I’ve seen a lot of blood in recent days.
Don’t worry; the “blood” has not been the real thing. I have seen most of it on a video screen, courtesy of Netflix, and most of it was in black and white, so there wasn’t a lot of red. The rest I’ve read about, also in black and white, in a couple of books.
It all started a few weeks ago with a documentary about five top Hollywood film directors who joined the military in 1942 to produce films supporting the war effort. In addition, Netflix provided several films produced by these men, beginning with “Why We Fight,” a film aimed at firming up support for the war among Americans, many of whom were wary of getting involved in another European War. Other films told the story of fighter pilots in the Mediterranean, African-American soldiers and Russia’s contribution to the war.
Well, as a child of World War II and a lover of American history, I couldn’t pass these films up, so I watched them all — from the videos of speeches by Hitler and Mussolini in “Why We Fight,” to the gruesome stacks of bodies awaiting the ovens filmed as a film crew accompanied American officers on a tour of the horrific Nazi death camps.
Anyway, one thing led to another, and I went on to watch other war-related offerings from Netflix. Eventually, I watched “The Longest Day,” where the bloody invasion of France seemed to have been accomplished with very little bleeding. That led me to pick up “D-Day,” a book I bought some time ago from the bargain shelf at Barnes and Noble, but hadn’t read yet. As I write this, I am about halfway from revisiting the men who struggled across Omaha Beach, parachuted into the middle of German-held territory or flew the planes that provided air support that interrupted German supply lines. The book was more honest about the nature of the battle than “The Longest Day” was.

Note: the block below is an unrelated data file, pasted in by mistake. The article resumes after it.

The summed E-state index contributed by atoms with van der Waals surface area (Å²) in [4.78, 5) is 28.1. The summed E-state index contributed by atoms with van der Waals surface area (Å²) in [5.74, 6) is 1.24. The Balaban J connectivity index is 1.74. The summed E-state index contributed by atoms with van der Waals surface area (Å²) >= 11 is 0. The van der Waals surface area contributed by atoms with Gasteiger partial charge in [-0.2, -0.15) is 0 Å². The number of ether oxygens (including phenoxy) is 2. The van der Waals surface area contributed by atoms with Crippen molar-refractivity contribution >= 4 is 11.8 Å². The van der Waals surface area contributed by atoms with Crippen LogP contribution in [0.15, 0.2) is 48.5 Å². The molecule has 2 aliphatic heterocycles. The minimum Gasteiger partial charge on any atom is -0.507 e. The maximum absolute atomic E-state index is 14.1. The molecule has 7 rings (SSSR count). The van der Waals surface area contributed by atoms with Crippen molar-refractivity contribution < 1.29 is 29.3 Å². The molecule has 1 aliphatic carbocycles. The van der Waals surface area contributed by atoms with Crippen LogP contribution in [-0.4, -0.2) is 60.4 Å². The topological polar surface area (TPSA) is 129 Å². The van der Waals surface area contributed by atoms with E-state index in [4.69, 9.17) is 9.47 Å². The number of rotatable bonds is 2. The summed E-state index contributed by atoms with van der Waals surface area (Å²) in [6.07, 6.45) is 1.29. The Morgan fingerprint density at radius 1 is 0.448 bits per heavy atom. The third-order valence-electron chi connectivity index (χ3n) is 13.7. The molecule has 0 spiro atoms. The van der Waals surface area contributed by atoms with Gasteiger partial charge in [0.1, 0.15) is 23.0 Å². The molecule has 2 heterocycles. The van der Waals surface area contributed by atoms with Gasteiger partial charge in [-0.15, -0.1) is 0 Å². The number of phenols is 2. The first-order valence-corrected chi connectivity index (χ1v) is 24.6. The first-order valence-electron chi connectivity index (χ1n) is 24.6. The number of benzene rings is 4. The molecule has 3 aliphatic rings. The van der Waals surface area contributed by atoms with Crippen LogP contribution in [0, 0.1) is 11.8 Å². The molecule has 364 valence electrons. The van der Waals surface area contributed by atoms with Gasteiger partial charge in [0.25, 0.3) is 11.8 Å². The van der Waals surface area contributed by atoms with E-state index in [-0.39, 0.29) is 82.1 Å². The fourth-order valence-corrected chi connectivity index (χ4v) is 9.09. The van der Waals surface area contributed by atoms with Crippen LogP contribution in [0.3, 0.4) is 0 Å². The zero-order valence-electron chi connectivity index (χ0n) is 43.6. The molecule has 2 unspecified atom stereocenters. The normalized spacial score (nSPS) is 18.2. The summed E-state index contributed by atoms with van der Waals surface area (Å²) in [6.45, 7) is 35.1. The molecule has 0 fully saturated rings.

It isn’t unusual to find me reading about conflict. I prefer to read history — even when I read fiction I prefer historical novels — and when you read history, war and bloodshed frequently play a role. Our nation’s history is full of wars, and the killing started well before we became a nation. Before I began reading “D-Day,” I was partway through “The First Frontier,” which is subtitled “The forgotten history of struggle, savagery and endurance in early America.” So when I take a break from the death struggle on Omaha Beach, I find myself reading about the Pequot War in the 1630s, when English settlers in New England and their Indian allies all but annihilated the Pequot tribe. Forty years later, King Phillip’s War broke out, and by the time it ended, 10 percent of the men in Plymouth colony had been killed and more than 40 percent of the Indian population had been killed, sold into slavery or driven out of New England.
This compulsion to revisit films and books about wars happens to me just about every year during May. I think it happens for three reasons. One is that Memorial Day is observed in May, so it’s an entirely appropriate time to reacquaint myself with the sacrifices that have been made in defense of our nation.
The second reason is that I was born during World War II, started school during the Korean War, received my BA degree during the Vietnam War and got married the day after the Six-Day War Israel fought against its Arab neighbors. Put the Cold War in the mix and my entire youth was marked by warfare.
The third reason is that I never served in the military, even though I was eligible for the draft during the worst of the Vietnam War. People tell me that I was lucky to be rejected for medical reasons, and I guess I was. Still, in the back of my mind, I wonder who took my place back in 1968 when I was sent home and what happened to him. I honestly think I would have been a lousy soldier for any number of reasons; still, I wonder if I could have performed honorably in defense of my country had I been inducted.
So, whenever spring rolls around and Memorial Day approaches, I usually find myself once again drawn to books, movies or television documentaries in which war is a prominent element. During the next few days I will probably revisit the naval war in the Pacific by watching “In Harm’s Way,” again, and I might revisit the Ken Burns series, “The War,” as well. I will think of the men who fought them — men like my Uncle John, who was fighting in Italy on the day I was born, or an old friend down in Greybull who saw combat in the Philippines. I’ll also think about the men and women whom I didn’t join in 1968 and wonder again who took my place in that war.
It’s not much, but it’s the least I can do.